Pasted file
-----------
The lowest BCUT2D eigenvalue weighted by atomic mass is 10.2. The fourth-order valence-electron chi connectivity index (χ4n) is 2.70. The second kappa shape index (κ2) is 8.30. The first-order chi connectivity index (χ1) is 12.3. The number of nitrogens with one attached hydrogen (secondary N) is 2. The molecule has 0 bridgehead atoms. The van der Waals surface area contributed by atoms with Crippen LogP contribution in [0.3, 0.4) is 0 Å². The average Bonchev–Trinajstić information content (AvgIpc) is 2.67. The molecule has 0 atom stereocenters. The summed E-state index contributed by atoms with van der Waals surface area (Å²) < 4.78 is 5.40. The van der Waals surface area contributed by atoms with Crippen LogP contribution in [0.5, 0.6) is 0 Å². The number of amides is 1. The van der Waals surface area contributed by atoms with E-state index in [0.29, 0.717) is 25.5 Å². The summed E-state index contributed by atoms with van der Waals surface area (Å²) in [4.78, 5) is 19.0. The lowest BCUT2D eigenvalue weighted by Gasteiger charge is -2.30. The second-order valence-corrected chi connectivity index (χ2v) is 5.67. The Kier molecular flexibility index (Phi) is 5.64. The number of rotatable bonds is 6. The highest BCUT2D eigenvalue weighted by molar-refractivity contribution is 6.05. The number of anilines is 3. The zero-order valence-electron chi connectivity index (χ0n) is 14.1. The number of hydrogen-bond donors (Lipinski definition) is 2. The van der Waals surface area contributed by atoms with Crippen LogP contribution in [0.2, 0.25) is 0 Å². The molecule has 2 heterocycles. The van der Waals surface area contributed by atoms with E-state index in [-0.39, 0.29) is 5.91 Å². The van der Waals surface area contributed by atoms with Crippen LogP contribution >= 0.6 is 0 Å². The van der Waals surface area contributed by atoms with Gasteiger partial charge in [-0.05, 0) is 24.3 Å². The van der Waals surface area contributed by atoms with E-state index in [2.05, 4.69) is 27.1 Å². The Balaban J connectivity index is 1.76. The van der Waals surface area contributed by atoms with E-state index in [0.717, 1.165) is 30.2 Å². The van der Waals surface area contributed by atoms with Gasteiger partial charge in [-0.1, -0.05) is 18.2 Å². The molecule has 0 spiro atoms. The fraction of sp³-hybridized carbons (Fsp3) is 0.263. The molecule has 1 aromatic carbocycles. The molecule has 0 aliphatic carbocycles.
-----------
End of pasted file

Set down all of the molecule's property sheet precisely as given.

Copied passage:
The lowest BCUT2D eigenvalue weighted by atomic mass is 10.2. The fourth-order valence-electron chi connectivity index (χ4n) is 2.70. The second kappa shape index (κ2) is 8.30. The first-order chi connectivity index (χ1) is 12.3. The number of nitrogens with one attached hydrogen (secondary N) is 2. The molecule has 0 bridgehead atoms. The van der Waals surface area contributed by atoms with Crippen LogP contribution in [0.3, 0.4) is 0 Å². The average Bonchev–Trinajstić information content (AvgIpc) is 2.67. The molecule has 0 atom stereocenters. The summed E-state index contributed by atoms with van der Waals surface area (Å²) < 4.78 is 5.40. The van der Waals surface area contributed by atoms with Crippen LogP contribution in [0.5, 0.6) is 0 Å². The number of amides is 1. The van der Waals surface area contributed by atoms with E-state index in [0.29, 0.717) is 25.5 Å². The summed E-state index contributed by atoms with van der Waals surface area (Å²) in [4.78, 5) is 19.0. The lowest BCUT2D eigenvalue weighted by Gasteiger charge is -2.30. The second-order valence-corrected chi connectivity index (χ2v) is 5.67. The Kier molecular flexibility index (Phi) is 5.64. The number of rotatable bonds is 6. The highest BCUT2D eigenvalue weighted by molar-refractivity contribution is 6.05. The number of anilines is 3. The zero-order valence-electron chi connectivity index (χ0n) is 14.1. The number of hydrogen-bond donors (Lipinski definition) is 2. The van der Waals surface area contributed by atoms with Crippen LogP contribution in [0.2, 0.25) is 0 Å². The molecule has 2 heterocycles. The van der Waals surface area contributed by atoms with E-state index in [-0.39, 0.29) is 5.91 Å². The van der Waals surface area contributed by atoms with Crippen LogP contribution >= 0.6 is 0 Å². The van der Waals surface area contributed by atoms with Gasteiger partial charge in [-0.05, 0) is 24.3 Å². The van der Waals surface area contributed by atoms with E-state index in [2.05, 4.69) is 27.1 Å². The Balaban J connectivity index is 1.76. The van der Waals surface area contributed by atoms with E-state index in [0.717, 1.165) is 30.2 Å². The van der Waals surface area contributed by atoms with Gasteiger partial charge in [-0.1, -0.05) is 18.2 Å². The molecule has 0 spiro atoms. The fraction of sp³-hybridized carbons (Fsp3) is 0.263. The molecule has 1 aromatic carbocycles. The molecule has 0 aliphatic carbocycles.